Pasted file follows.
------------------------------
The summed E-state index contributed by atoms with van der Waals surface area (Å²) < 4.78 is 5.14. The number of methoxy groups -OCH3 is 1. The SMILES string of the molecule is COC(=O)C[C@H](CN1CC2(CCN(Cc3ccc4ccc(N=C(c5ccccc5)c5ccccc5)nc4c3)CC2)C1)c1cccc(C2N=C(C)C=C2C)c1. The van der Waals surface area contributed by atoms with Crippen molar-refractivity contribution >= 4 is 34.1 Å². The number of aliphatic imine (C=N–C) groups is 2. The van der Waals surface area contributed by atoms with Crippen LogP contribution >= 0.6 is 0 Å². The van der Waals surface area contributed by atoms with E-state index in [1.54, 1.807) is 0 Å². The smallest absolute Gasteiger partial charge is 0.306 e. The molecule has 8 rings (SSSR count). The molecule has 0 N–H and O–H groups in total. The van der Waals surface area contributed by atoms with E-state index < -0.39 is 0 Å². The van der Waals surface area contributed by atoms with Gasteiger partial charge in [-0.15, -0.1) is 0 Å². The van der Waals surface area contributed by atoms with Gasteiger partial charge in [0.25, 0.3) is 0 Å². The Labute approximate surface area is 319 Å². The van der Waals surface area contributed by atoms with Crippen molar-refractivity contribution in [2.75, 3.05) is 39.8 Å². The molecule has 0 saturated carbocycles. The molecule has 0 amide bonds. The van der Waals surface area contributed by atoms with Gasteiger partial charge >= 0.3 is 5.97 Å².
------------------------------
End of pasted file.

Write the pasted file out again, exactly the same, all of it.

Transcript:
The summed E-state index contributed by atoms with van der Waals surface area (Å²) < 4.78 is 5.14. The number of methoxy groups -OCH3 is 1. The SMILES string of the molecule is COC(=O)C[C@H](CN1CC2(CCN(Cc3ccc4ccc(N=C(c5ccccc5)c5ccccc5)nc4c3)CC2)C1)c1cccc(C2N=C(C)C=C2C)c1. The van der Waals surface area contributed by atoms with Crippen molar-refractivity contribution >= 4 is 34.1 Å². The number of aliphatic imine (C=N–C) groups is 2. The van der Waals surface area contributed by atoms with Crippen LogP contribution >= 0.6 is 0 Å². The van der Waals surface area contributed by atoms with E-state index in [1.54, 1.807) is 0 Å². The smallest absolute Gasteiger partial charge is 0.306 e. The molecule has 8 rings (SSSR count). The molecule has 0 N–H and O–H groups in total. The van der Waals surface area contributed by atoms with E-state index < -0.39 is 0 Å². The van der Waals surface area contributed by atoms with Gasteiger partial charge in [-0.15, -0.1) is 0 Å². The van der Waals surface area contributed by atoms with Gasteiger partial charge in [0.25, 0.3) is 0 Å². The Labute approximate surface area is 319 Å². The van der Waals surface area contributed by atoms with Crippen molar-refractivity contribution in [2.75, 3.05) is 39.8 Å². The molecule has 0 saturated carbocycles. The molecule has 0 amide bonds. The van der Waals surface area contributed by atoms with Gasteiger partial charge >= 0.3 is 5.97 Å².